Michael Briggs

Photo of Michael Briggs

Senior Vice President
Washington DC
Posts: 3

A senior manager and strategist who works across Ogilvy’s Strategy + Planning and Social Marketing teams, Michael has more than 20 years’ experience in creating and implementing communications solutions for government, corporate, and nonprofit clients.

Michael provides counsel and leadership for a number of Ogilvy’s key clients, including the National Institutes of Health, Centers for Disease Control and Prevention, Lance Armstrong Foundation, Special Olympics, and leading corporations. He assists teams and clients across the agency in devising strategies and creating campaigns and messages that reflect audience and marketplace insights. Michael’s work has won several industry awards, including PR Week’s multicultural campaign of the year.

Prior to joining Ogilvy in 1998, Michael was communications manager for InterAction, an association of global humanitarian NGOs. Before that, he managed media relations and national events for Oxfam America, an international development agency.

Michael serves on the board of the United Nations Association of the National Capital Area as chair of the communications committee. He holds a degree in English from Clark University and lives in Washington, DC.

Calling Me On It

Jul 16

Much is written about patient-provider interactions and how they can be improved.  As I learned this week, there is an elegant solution to what is doubtless a common concern among health care providers: is the patient telling the truth, no matter how inconvenient?

The truth: I snore.  In fact, my snoring is loud and legendary—famed in song and story, as an old friend likes to say.  I am also considerably overweight.  Being a health-conscious (if not always health-practicing) person, I am aware that these two facts are not unrelated.  More than that: I know that obesity is a risk factor for obstructive sleep apnea, and that serious snoring is a telltale symptom.  I also know, perhaps in part because of what I do for a living, that sleep apnea is a risk factor for cardiovascular disease and that treatments include weight loss (duh), CPAP (ugh), and surgery (eww).

It’s all too easy to attribute poor clinical communication to low health literacy.  In my case, however, it was all-too-well-informed self-interest that led me to significantly downplay my snoring when asked about it earlier this week by a perceptive and persistent cardiologist.  I had been referred to him by my primary care provider (PCP), not for any particular issue, but simply because I was, in my PCP’s words, “over”: overweight and over 40.  So, even though I’ve made the effort to schedule this preventive consultation, and I’m paying out of my own pocket for it (HDHP), here I am brushing off the diligent cardiologist’s inquiries because, well, I don’t want to go there.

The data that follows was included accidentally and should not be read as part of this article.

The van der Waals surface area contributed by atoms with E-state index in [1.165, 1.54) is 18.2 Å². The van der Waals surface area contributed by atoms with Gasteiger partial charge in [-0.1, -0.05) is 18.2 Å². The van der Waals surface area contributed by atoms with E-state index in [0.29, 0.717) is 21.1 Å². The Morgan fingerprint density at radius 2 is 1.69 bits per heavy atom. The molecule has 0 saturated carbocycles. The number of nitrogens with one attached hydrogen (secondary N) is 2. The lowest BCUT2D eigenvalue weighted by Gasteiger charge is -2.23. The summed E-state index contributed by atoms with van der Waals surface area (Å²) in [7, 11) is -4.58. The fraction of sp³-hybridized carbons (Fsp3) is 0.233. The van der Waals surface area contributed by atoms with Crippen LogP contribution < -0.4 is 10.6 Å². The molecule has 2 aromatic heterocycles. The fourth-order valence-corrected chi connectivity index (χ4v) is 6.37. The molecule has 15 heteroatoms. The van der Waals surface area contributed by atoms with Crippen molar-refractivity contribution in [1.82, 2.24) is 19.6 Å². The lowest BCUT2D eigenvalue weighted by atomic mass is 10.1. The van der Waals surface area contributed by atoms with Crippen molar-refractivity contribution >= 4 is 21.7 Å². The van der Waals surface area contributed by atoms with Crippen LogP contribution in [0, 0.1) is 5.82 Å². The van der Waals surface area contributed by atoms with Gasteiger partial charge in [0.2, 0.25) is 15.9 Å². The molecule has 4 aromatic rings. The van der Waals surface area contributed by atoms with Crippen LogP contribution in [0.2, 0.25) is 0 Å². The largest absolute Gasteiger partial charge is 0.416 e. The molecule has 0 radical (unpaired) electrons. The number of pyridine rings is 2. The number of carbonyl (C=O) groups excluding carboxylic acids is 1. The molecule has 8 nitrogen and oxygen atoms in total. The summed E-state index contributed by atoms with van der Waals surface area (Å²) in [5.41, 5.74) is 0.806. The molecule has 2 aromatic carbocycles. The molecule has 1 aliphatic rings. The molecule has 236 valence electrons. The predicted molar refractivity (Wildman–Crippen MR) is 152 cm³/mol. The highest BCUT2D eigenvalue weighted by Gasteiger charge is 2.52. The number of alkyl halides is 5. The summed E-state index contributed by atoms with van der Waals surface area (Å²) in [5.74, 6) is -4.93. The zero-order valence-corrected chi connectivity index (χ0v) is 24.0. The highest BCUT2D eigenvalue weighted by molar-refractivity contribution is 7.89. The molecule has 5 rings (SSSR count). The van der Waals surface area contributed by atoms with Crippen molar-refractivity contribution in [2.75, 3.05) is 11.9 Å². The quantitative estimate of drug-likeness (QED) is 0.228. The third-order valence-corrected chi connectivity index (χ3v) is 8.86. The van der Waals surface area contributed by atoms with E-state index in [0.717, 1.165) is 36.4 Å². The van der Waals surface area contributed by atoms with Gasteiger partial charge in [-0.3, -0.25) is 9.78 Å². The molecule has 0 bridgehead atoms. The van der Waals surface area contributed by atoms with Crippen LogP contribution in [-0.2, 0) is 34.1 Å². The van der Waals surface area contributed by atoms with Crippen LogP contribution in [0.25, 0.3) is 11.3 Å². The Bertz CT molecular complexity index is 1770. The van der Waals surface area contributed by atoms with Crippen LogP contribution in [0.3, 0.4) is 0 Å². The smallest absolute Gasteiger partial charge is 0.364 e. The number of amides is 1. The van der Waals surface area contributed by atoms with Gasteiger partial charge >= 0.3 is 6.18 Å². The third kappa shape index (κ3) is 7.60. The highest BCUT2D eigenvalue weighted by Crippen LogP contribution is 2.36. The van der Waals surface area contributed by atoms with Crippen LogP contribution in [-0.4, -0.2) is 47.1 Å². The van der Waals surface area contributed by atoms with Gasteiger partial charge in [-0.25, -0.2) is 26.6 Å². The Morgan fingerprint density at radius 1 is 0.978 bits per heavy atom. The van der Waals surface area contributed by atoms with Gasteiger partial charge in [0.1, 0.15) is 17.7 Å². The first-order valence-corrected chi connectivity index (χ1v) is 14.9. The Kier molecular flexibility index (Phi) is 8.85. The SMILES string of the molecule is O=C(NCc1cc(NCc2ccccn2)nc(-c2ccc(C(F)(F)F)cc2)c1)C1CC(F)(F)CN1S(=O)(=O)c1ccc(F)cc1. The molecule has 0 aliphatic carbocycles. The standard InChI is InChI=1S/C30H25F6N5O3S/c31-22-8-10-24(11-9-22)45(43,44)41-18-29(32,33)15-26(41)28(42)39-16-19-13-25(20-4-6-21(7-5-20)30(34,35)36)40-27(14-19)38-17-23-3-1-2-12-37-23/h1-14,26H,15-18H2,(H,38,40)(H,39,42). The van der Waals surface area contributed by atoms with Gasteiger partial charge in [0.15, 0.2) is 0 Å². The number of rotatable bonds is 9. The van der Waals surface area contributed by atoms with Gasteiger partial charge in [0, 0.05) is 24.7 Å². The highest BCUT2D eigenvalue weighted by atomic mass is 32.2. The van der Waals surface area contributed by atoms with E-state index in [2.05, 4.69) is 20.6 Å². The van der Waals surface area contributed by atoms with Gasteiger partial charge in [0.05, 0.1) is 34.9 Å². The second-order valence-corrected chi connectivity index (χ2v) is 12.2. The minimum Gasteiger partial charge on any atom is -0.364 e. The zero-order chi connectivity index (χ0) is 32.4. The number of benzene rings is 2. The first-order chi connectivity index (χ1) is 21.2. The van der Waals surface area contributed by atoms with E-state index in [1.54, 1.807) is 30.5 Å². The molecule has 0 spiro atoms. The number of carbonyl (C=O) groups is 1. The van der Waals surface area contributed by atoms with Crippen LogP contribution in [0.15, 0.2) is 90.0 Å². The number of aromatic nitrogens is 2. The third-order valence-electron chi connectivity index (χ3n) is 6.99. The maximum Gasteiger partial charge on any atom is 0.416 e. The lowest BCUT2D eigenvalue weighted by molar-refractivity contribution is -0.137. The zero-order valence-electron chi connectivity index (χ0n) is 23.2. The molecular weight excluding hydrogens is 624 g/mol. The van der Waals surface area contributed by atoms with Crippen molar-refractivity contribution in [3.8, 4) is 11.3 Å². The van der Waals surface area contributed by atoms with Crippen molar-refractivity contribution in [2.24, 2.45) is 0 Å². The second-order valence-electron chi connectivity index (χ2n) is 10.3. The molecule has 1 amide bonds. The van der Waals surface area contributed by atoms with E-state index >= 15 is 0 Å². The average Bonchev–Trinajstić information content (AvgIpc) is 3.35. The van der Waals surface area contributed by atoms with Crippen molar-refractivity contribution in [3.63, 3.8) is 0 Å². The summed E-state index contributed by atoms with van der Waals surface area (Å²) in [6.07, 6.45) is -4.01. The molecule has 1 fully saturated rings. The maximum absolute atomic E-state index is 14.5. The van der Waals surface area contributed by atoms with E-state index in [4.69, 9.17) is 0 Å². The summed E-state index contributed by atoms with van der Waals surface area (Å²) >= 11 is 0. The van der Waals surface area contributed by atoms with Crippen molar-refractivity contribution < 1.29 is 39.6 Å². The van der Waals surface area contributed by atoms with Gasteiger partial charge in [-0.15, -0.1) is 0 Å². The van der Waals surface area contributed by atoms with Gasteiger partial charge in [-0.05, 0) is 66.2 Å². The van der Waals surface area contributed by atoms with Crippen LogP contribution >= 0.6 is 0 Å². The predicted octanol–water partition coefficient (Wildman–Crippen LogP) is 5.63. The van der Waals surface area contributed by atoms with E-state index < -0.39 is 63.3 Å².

Dr. Rosenberg has clearly seen this sort of thing before.  He innocently asks about my marital status and my partner.  Then: “Do you think we could give him a call?” “Right now?” I ask, surprised.  “Sure. I’d just like to talk to him for a second.”  “You’re going to ask him to characterize my snoring, aren’t you?” I probe, trying to steer.  “Just hand me the phone,” he says.

You know where this is going: my partner gleefully confirms the good doctor’s worst suspicions, volunteering that he’s been badgering me about this for years, while I squirm under the cold light of Truth, looking like an unusually large five-year-old who’s been caught fibbing.  I’d been reading just that morning about using mobile phones to help patients manage their health, but I didn’t expect to get such a first-hand (and comparatively low-tech) demonstration of the principle later that afternoon.

Kudos to Dr. Rosenberg for doing something that, in my experience, is rare.  He took the time to get another perspective on the patient, seeking input that would confirm his hypothesis.  I wish I’d been a more reliable narrator, but like many of us, I often paint myself in a flattering light.  I’d love to hear whether something like this has ever happened to any of you.

In the meantime, the episode raises a few questions that I know I’ll keep in mind the next time I’m thinking through a health-education program: How can we encourage patients to tell themselves, and their providers, the truth?  How can we reduce patient fear of the truth’s implications, so that they don’t have such a strong motivation to, you know, sort of sugar-coat it?  And how do we empower/equip those who know us so well, those who sometimes see us more clearly than we can see ourselves, to become our partners in prevention?

The Hero’s Journey

Jun 16

Today is Bloomsday—the day (June 16, 1904) on which James Joyce’s Ulysses takes place. It’s one of my all-time favorite novels, and as I ruminate on it I realize that it also holds several key lessons for social marketers: